Almost everything associated with the Namekagon Barrens Wildlife Area (NBWA) in northwestern Wisconsin has to do with sand: the scrub oaks, jack pines and blueberries; the frequency of fires; the failure of early 20th Century farming. Sand that is hundreds of feet thick in places covers the landscape.
When rain and snow fall, water drains quickly through the sand, leaving the land prone to fire. Native Americans burned the area to improve their blueberry harvests, but the sand is poor in nutrients, and 100 years ago it left homesteaders unable to make a living from their small farms. Today, wolves, wild turkeys and sharp-tailed grouse leave their tracks in the sand of this ecologically rare and threatened landscape.
Why is the sand here?
Before the Sand
Long before the sand arrived, more than a billion years ago, this land was part of a cataclysmic event known as the mid-continent rift. North America almost came apart, and for millions of years lava spilled out and spread. It cooled and shrank and became the basalt you can see at Amnicon Falls and Pattison state parks.
Sediment washed in from surrounding high ground, cementing into sandstone atop the basalt. From this rock were built the “brownstone” churches and government and commercial buildings of northern Wisconsin and Michigan.
It is on this “basement” that the sand of the barrens sits. And compared to the basalt and the brownstone, the sand is a very recent arrival.
Some 22,000 years ago, the last glaciation in North America was at its greatest extent. Ice more than a mile thick covered Canada and much of Wisconsin, and it ground southward over a large area of rock – granite and gneiss in the Canadian shield and the sandstone of the Lake Superior region, mixing and carrying sand southward. Then, even as this southward grinding continued over a vast region, the southernmost edge of ice started to melt northward from central Wisconsin.
Imagine the scene as that mass of ice shrank northward, tons of sediment-rich water pouring from it. Sand laid down in this way formed an irregular band roughly 150 miles long and 10 to 15 miles wide, the Northwest Sands.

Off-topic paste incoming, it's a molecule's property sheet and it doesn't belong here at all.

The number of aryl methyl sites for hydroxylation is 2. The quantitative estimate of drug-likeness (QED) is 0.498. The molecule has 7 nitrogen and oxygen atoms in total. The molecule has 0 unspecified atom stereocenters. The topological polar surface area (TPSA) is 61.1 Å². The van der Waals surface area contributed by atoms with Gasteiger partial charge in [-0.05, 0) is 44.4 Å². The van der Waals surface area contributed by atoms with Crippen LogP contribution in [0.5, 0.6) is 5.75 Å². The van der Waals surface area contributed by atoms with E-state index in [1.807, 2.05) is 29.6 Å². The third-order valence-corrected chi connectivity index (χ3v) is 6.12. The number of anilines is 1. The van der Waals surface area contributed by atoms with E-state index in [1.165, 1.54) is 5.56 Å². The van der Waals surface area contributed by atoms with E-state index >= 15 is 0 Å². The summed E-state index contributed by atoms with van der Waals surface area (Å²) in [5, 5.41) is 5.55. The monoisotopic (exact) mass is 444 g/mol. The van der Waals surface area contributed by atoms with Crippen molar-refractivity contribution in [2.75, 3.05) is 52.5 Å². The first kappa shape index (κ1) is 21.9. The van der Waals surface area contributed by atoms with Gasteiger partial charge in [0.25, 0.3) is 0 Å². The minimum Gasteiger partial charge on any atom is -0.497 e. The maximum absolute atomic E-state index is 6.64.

This left a distinctive landscape, mostly a plain of sand called glacial outwash because braided, shifting streams of water carried it away from the glacier, sorting the sediment as it flowed. Geologists believe this band was created by two parallel “sub-lobes” of the glacier feeding it from both sides.
The land we walk today in the wildlife area was deposited about 14,000 years ago when the retreating glacier paused near what is now Solon Springs and Gordon, some five or 10 miles northeast of the wildlife area.
For a time, the streams draining the ice were blocked by another glacier in the west, and Glacial Lake Grantsburg formed temporarily. Fine sediment drifting to its bottom formed layers of silt and clay that today allow Crex Meadows near Grantsburg to retain rainwater and snowmelt more than the sandy Namekagon Barrens Wildlife Area.
Most of the 10-square-mile NBWA consists of flat plains where outwash streams dumped their loads on the bedrock and glacial till below. These plains mainly are called “uncollapsed” because they remain as they were laid down. Precipitation drains through them quickly, leaving a dry, low-nutrient land suitable for scrub oak, jack pine and birds like the sharp-tailed grouse and other dry-land species. It proved unsuitable for farming in the early 1900s and many families struggled to eke out a living before giving up in the 1930s.
In some places, such as the Burnett-Washburn county line in the NBWA’s north unit, sand covered blocks of ice that had broken from the glacier. When this buried ice melted, the flat ground “collapsed” into pits called glacial kettles that are now wetter than the surrounding plains. Depressions 20 or 30 feet deep let aspen grow and ducks and deer find shelter.
The hilly south unit of the NBWA formed differently. A ridge near Springbrook Trail stands about 100 feet above a bog. Sand here was thrust up and then deposited by the ice as it withdrew, not by streams, leaving a landscape of more hills. The bog stays wet and is still nutrient poor, but it supports sphagnum moss, many sedges, black spruce, tamarack and pitcher plants that find their nutrients in insects instead of the sand.
So even though the sand is everywhere in the barrens, it gives rise to a critical habitat that supports a variety of life systems.
Text and Photo by Dave Peters
For more information
— Download this page’s information as a printable brochure:
–“Northwest Sands Ecological Landscape,” produced by the Wisconsin Department of Natural Resource is a detailed look at the ecology and economy of the sands region. It can be downloaded from the DNR website.
–“Pleistocene Geology of the Superior Region,” published in 1984, is a detailed look by geologist Lee Clayton at the forces creating the Lake Superior region of Wisconsin. It is available from the Wisconsin Geolological & Natural History Survey.
–The Wisconsin DNR maintains on its website a description and maps of the Namekagon Barrens Wildlife Area and how it is managed to maintain a barrens ecosystem.
–The Friends of the Namekagon Barrens Wildlife Area promotes the area, helps organize use of the land and operates an on-line reservation system for viewing blinds to watch the spring mating dance of sharp-tailed grouse.